Despite the formal cessation of the HRV Joint Project in 1970, the RAE and WRE continued to collaborate on hypersonic research. In 1971, a series of additional experiments dealing with the aerodynamic heating of hemispherical-shaped objects was undertaken using Jabiru vehicles. They were preceded in July by the single-stage FFARV (Free Flight Aerodynamic Research Vehicle) that used a Rook motor and reached a maximum sped of Mach 5.5. Two Jabiru flights designated Jabiru J-1 and J-2 occurred at the end of 1971, associated with the FFRV project. These rockets, used to launch a payload which consisted of a 190 mm diameter hemisphere followed by a cone-cylinder weighing 104 kg, achieved Mach 8.3.
In order to increase the time interval during which the Mach number could be maintained above 6, it was decided to investigate the feasibility of using a vehicle based on two Rook motors in tandem. Under the conditions described for the J-1 and J-2 flights, this new Rook-Rook vehicle would achieve Mach 8.7. Subsequently the hemispherical nose diameter for the ablation experiments was increased to 324 mm so the achievable maximum Mach number was still 8.2. The same vehicle was to be able to carry out model aerodynamic stability tests at Mach 7.3.
The Rook IIIA motor used as the first stage for the Jabiru Mk.2 was retained in the Mk.3 variant, with the same fin assembly. The second stage of the new vehicle used a Rook IIIB motor, which was virtually identical, except for an external insulation. However, its fin shape was different and were placed in-line instead of offset, as in the Mk.2
The overall vehicle with the ablation experiment payload was 12.75 m high and weighed 2640 kg.
The Jabiru Mk.3 flights were associated with two series of experiments designed by the RAE:
i) Two ablation experiments, in "upward firing" configuration, in 1973. They intended to subject a recoverable 324 mm diameter hemispherical nose cap to hypersonic flight conditions,
ii) Three flights, in "horizontal trajectory" configuration in 1974, to measure the aerodynamic stability properties of a separating 123 kg free-flight model at Mach numbers up to at least 7.
1974 saw the end of the Jabiru program. Across its lifespan of some 15 years, the data gathered from Jabiru firings contributed to the larger body of data on hypersonic aerodynamics and ablation effects that was amassed at Woomera.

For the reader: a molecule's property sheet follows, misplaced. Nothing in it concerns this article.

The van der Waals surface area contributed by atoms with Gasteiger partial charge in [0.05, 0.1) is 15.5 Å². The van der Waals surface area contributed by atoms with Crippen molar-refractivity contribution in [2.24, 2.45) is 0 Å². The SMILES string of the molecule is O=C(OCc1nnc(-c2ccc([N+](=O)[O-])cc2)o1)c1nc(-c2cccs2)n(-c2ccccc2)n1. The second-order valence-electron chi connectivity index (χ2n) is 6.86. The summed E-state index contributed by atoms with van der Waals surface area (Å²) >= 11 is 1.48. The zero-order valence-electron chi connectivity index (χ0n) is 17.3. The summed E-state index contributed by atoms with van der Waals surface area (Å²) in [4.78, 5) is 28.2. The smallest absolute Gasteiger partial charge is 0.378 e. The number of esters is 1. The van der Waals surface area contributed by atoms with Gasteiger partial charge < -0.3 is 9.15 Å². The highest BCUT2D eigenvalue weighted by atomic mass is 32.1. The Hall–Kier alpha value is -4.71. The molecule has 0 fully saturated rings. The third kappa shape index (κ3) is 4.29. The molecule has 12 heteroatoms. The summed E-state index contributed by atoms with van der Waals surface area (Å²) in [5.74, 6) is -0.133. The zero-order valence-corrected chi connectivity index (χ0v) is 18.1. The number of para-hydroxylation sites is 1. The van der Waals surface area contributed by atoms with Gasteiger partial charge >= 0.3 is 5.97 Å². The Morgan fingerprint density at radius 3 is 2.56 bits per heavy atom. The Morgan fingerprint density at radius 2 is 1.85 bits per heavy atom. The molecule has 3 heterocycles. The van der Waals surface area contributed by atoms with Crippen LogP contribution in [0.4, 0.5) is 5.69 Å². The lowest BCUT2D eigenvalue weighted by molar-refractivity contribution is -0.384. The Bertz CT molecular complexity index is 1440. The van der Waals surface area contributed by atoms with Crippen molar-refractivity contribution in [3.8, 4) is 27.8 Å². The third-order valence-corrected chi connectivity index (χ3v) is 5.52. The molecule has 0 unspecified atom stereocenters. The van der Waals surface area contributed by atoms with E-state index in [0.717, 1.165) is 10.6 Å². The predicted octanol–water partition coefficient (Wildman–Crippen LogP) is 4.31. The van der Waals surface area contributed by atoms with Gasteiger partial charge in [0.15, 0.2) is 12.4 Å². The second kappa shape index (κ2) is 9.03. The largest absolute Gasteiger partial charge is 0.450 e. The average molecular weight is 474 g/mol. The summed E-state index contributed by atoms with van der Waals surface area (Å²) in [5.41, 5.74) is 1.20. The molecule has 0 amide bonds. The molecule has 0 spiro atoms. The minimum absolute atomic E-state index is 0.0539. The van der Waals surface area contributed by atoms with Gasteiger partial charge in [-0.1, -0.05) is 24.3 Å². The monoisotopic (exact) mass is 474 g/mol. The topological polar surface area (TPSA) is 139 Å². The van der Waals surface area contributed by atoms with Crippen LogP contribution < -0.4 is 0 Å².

Note : Rook started its career as a motor for projecting models of supersonic aircrafts. The first launches occurred in June 1959 from Aberporth. It was then used as booster for the two-stage Leopard rocket, the upper stage being Goslings. Rook was fired 70 times altogether, in 65 flights and 16 different vehicle design. It was also proposed as booster for the Skylark 14 and 15 sounding rockets, but these projects were never born.
a/ Jaguar/Jabiru rockets evolution
b/ Rook-based rockets launches from Woomera
c/ Rook-based rockets launches from Aberporth
Listing c from John Harlow's data
Australian Space Research Institute (ASRI) - Australian Launch vehicles
Jaguar/Jabiru rockets evolution
|Version||Year||1st stage||2nd stage||3rd stage|
|1||1960||Rook II||Gosling II||Lobster I|
|2||1964||Rook IIIA||Goldfinch II||Gosling IV|
|3||1973||Rook IIIA||Rook IIIB||-|
Gosling-Lobster rockets launches from Woomera
Rook-based rockets launches from Woomera
|13 Oct 1960||WOO||Rook||Rook 1j||S|
|15 Dec 1960||WOO||Jaguar||Jaguar 1, Development||S|
|21 Apr 1961||WOO||Jaguar||Jaguar 2, Development||S|
|26 Jul 1961||WOO||Jaguar||Jaguar 3||F|
|23 Nov 1961||WOO||Jaguar||Jaguar 4, Development||S|
|04 Apr 1962||WOO||Jaguar||Jaguar 5||S|
|26 Jun 1962||WOO||Jaguar||Jaguar 6||S|
|?? Sep 1962||WOO||?||Bonorong 1|
|24 Aug 1962||WOO||Jaguar||Jaguar 7||S|
|27 Mar 1963||WOO||Jaguar||Jaguar 8||S|
|12 Feb 1964||WOO||Jaguar||Jaguar 9||S|
|02 Oct 1964||WOO||Jabiru 2 (2-st)||Jabiru 201, Test||S|
|25 Aug 1965||WOO||Jabiru 2||Jabiru 202, UK-2F Maikapar||PS|
|10 Aug 1966||WOO||Jabiru 2||Jabiru 203, UK-D Cone||S|
|10 Nov 1966||WOO||Jabiru 2 (2-st)||Jabiru 204, Test||S|
|?? May 1967||WOO||Rook||Rook (IIIA)|
|24 Aug 1967||WOO||Rook||Oberon 1, Model||PS|
|07 Dec 1967||WOO||Jabiru 2||Jabiru 205, UK-E Paraboloid||S|
|18 Jul 1968||WOO||Jabiru 2||Jabiru 206, UK-2H Double cone||S|
|25 Oct 1968||WOO||Rook||Oberon 2, Model||S|
|01 May 1969||WOO||Jabiru 2||Jabiru 207, UK-2Q Maikapar||PS|
|16 Jul 1969||WOO||Jabiru 2||Jabiru 208, WRE, AATV||S|
|16 Oct 1969||WOO||Jabiru 2||Jabiru 209, UK-2G, Slab-delta wing||S|
|26 Nov 1969||WOO||Rook||Oberon 3, Model||S|
|01 Apr 1970||WOO||Jabiru 2||Jabiru 210, WRE, Double-delta||S|
|?? Jul 1971||WOO||Rook||FFARV||S|
|20 Oct 1971||WOO||Jabiru 2||Jabiru J-1, Ablation||S|
|04 Dec 1971||WOO||Jabiru 2||Jabiru J-2, Ablation||S|
|14 Nov 1973||WOO||Jabiru 3||Jabiru J-3, Ablation||S|
|06 Dec 1973||WOO||Jabiru 3||Jabiru J-4, Ablation||F|
|05 Sep 1974||WOO||Jabiru 3||Jabiru J-5, Model||S|
|31 Oct 1974||WOO||Jabiru 3||Jabiru J-6, Model||S|
|20 Nov 1974||WOO||Jabiru 3||Jabiru J-7, Model||S|
Rook-based rockets launches from Aberporth
|29 Jun 1959||ABP||Rook||F|
|07 Jul 1959||ABP||Rook||F|
|22 Oct 1959||ABP||Leopard (1-st)||Leopard 2b||F|
|02 Jan 1960||ABP||Leopard (1-st)||Leopard 1b||F|
|07 Jan 1960||ABP||Leopard (1-st)||Leopard 1c||F|
|23 Feb 1960||ABP||Leopard (1-st)||Leopard 1d||S|
|29 Apr 1960||ABP||Leopard (1-st)||Leopard 1e||S|
|29 Apr 1960||ABP||Leopard (1-st)||Leopard 1f||S|
|05 May 1960||ABP||Leopard (1-st)||Leopard 1g||S|
|27 May 1960||ABP||Leopard||Leopard 3|
|14 Jul 1960||ABP||Rook||Rook 1h|
|12 Jul 1960||ABP||Leopard||Leopard 4|
|17 Aug 1960||ABP||Jaguar (1-st)||Jaguar G1||S|
|17 Nov 1960||ABP||Rook||Rook 1i||S|
|26 Apr 1961||ABP||Rook||Rook 1k||S|
|20 Jul 1961||ABP||Leopard||Leopard 5||S|
|24 Aug 1961||ABP||Rook||Ranger 23|
|24 Aug 1961||ABP||Rook||Ranger|
|19 Jan 1962||ABP||Rook||Ranger 26|
|30 Nov 1962||ABP||Leopard||Leopard 6||S|
|10 Dec 1964||ABP||Rook||Ranger 28|
|12 May 1965||ABP||Rook||Lynx 4|
|23 Jul 1965||ABP||Rook||Ranger 30|
|11 Jul 1967||ABP||Rook||Lynx 6|
|07 Sep 1967||ABP||Rook||Ranger 32|
|03 Jul 1969||ABP||Rook||Lynx 5|
|05 Feb 1970||ABP||Rook||Lynx 8|
|22 Jun 1971||ABP||Rook||Orion 23|
|03 Jul 1971||ABP||Rook||Lynx 7|
|22 Jul 1972||ABP||Rook||Badger 5|